Calling all Hollywood directors: I have a plot for the movie of a lifetime! In 1951, a group of Alabamians got fed up with the United States militarism and decided to relocate to Latin America. They ended up in a plot of land that is known today as Monteverde. A bunch of other stuff happened along the way, including an international cheese company and a cross-cultural love story (an old cat and young mouse).
Foreign settlers make up a lot of modern day Costa Rica, but some argue whether or not their coming has had a positive affect.
I would contest that the arrival of Quakers has been both good and bad. Overall, I believe that the increase in ecotourism in Costa Rica has resulted in an increase in their amount of protected national reserve. So, in the case of ecotourism, it has had a positive result for Costa Rica. It also provides a large portion of the country’s sustainable GDP, and prevents them from having to resort to less efficient economic practices.
On the other hand, I contend that Quaker agriculture has been negative for Costa Rica and the surrounding countries. It has been bad because Northern American and European descendants have not held the best record for eco-friendly farming. When native Costa Ricans copy these practices, it starts a domino effect for unsustainable agriculture. This has thus resulted in massive deforestation and threats to native tropical species.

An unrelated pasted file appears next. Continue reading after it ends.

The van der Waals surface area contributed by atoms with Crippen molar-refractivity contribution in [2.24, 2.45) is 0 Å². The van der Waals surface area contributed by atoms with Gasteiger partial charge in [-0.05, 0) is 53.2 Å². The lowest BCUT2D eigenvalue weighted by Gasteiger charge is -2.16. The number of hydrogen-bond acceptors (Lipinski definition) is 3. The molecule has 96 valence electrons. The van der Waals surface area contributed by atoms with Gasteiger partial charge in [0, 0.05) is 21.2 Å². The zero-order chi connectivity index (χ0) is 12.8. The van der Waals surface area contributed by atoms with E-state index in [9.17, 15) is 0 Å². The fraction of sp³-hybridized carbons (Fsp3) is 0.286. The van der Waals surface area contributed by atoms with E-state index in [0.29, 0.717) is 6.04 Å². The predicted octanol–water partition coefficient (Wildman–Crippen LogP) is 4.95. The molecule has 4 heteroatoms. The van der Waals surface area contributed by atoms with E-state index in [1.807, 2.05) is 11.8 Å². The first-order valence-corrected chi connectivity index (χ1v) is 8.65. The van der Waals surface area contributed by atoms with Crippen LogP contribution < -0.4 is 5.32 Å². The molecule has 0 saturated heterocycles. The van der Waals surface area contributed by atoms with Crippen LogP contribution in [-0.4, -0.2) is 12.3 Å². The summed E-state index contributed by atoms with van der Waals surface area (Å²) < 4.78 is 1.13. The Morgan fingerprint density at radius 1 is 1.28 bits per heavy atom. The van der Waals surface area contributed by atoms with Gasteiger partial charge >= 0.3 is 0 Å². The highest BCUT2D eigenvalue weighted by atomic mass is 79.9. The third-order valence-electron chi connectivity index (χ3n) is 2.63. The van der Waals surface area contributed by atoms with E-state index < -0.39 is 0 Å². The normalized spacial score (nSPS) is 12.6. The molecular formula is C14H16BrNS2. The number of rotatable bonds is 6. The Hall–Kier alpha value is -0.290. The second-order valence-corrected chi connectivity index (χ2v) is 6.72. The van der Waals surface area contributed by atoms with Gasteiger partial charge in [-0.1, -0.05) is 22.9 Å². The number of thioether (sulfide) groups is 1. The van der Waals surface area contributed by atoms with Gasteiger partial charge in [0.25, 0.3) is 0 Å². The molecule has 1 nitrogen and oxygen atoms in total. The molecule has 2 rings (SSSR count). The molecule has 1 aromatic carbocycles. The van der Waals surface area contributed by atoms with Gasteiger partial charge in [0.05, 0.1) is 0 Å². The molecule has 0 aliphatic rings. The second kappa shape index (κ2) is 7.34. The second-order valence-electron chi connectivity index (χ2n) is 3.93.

In a way, the Quakers that inhabited Monteverde have been an exception. Marvin, the amazingly wonderful man that presented today’s lecture and helped found Monteverde, has been able to provide the natives with modern medical care. Apparently the result has been around five new babies named Marvin as a tribute to his work. This group also made a conscious effort to preserve the natural forest, and encourage fellow Americans to come awe in Monteverde’s beauty.
My takeaway from today has been that the World needs more people like Marvin. I also had a very passionate cloud forest tour guide named Dennis Fernandez, who just emailed me to follow up about my moss question. I believe that if there were more people like these two who are passionate about preserving and learning about natural wildlife, our world would be a better place. My goal is learn from the people that I meet on my travels to apply towards creating a world of business sustained by the environment, but that also pays back the world that houses us.
Featured Image: Me, Dennis, and My Fellow Pitt Explorers at Monteverde Reserve